Local baby survives 4-month battle with whooping cough

Baby William is now 6 months old and out of the hospital after his bout with whooping cough. »Play Video
Baby William is now 6 months old and out of the hospital, after spending the past four months battling an infection that can not only be deadly but is on the rise in Clark County and areas in Oregon.

PORTLAND, Ore. – It's the first time in months that 6-month-old William has been out of his hospital room. He was just two months old when he started coughing.

"It tends to be a persistent cough, where kids will cough frequently," said Dr. Gary Oxman, a health officer for Multnomah, Clackamas and Washington counties. "It may go on for minutes, then in between coughs they'll have what's called an Inspiratory whoop." (Watch the video of this story to see Dr. Oxman demonstrate the sounds this cough makes.)

And so begins an amazing survival story of a local baby boy, in the hospital for the past four months. His grandpa says the baby died seven times, but on Tuesday William's fight against whooping cough is over ... and he's going home.

The number of whooping cough cases has gradually increased in the United States since the 1980s. In 2005 more than 25,000 cases of whooping cough – scientifically known as pertussis – were reported nationwide. That's the highest number of reported cases since 1959. Thanks to renewed emphasis on vaccinations, in 2009 a total of 17,000 cases of pertussis were reported in the U.S., according to statistics from the Centers for Disease Control.

About 60 percent of those cases were in adolescents and adults, according to figures from New York's Department of Health.

Members of baby William's family tell us they were going to have their 2 month old vaccinated, but he got sick before they had the chance. Then, for the next four months, they felt desperate watching him fight for his life. 

Now they're just thankful William is alive. And they want others to know how to save their own kids from the same pain.

Baby William's story
William's grandfather Duane Shottenkirk recalls first realizing that William may have this dreaded infection. "My wife would listen to that commercial and hear him, and knew that is what he was coming down with."
But when the boy's grandpa and mother took little William to the doctor, the doctor wouldn't run the whooping cough test.

"We took him to doctor and said 'Run the test' and they actually said 'No, [we] don't need to run test; he's just got a cold," recalls his grandfather. "And three days after that he actually died seven times."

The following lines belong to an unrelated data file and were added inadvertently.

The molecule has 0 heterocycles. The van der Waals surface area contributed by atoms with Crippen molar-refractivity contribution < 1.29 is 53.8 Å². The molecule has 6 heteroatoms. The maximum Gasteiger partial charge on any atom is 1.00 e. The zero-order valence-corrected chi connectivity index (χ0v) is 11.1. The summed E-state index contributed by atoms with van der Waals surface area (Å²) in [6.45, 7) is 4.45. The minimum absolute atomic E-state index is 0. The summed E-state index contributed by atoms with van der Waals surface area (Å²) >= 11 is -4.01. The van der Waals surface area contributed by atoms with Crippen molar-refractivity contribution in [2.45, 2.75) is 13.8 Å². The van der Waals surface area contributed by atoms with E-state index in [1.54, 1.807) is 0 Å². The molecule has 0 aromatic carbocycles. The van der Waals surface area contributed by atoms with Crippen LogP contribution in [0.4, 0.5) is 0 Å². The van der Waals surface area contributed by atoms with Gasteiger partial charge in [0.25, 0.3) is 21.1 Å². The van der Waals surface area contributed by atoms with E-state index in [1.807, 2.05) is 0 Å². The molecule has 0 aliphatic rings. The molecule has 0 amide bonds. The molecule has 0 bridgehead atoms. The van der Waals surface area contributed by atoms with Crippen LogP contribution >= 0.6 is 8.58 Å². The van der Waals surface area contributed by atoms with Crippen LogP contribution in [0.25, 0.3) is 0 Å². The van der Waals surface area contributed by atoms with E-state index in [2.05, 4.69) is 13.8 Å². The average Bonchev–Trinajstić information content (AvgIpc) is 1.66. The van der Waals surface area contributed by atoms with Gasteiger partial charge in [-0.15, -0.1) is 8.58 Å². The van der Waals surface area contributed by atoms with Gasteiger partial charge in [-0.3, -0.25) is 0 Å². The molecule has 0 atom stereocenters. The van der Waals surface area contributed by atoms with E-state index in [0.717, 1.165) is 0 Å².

It turned out William did have whooping cough.

After his grandpa resuscitated the baby several times, William was kept alive at Emanuel Hospital on what is known as an ECMO machine, an acronym for the term "extracorporeal membrane oxygenation." It bypasses the heart and lungs to keep someone alive.

Whole-family vaccinations
County health officers say, because of cases like this, they are trying to educate families – and doctors – to recognize the symptoms and understand the dangers of untreated whooping cough. And the need for everyone to get vaccinated.

Babies get the shots at 2 months, 4 months and 6 months, then again at 15 to 18 months. Because it takes those series of shots to  make a baby immune to whooping cough, county health officers say it's important for the baby's family to get vaccinated as well. 

That's "to create a cocoon around the family," Dr. Oxman said, "particularly for young kids ... parents, siblings, grandparents who are in the house. That also helps."

You may be parents of a new baby and have never heard anything like this. Vaccinations for the whole family? Health officers say that's because they're just now starting to educate doctors, as well as patients, on this concept of whole-family preventative treatment.

Indeed, the New York Department of Health reports whooping cough is spread by contact with the nose or throat fluid of infected individuals. It reports that older siblings who are harboring the bacteria in their nose and throat frequently bring the disease home, which then can infect an infant in the household.

William's mom hopes nobody else has to go through this, and says it was her baby's strength and determination that got him through.

"He's a fighter, a miracle child," said Shiela Shottenkirk, William's mom. "I've never heard of anyone surviving stuff like this, and as far as he's actually come."

Related resource:

An ECMO machine, the type of medical device used to keep baby William alive:
An Ecmo machine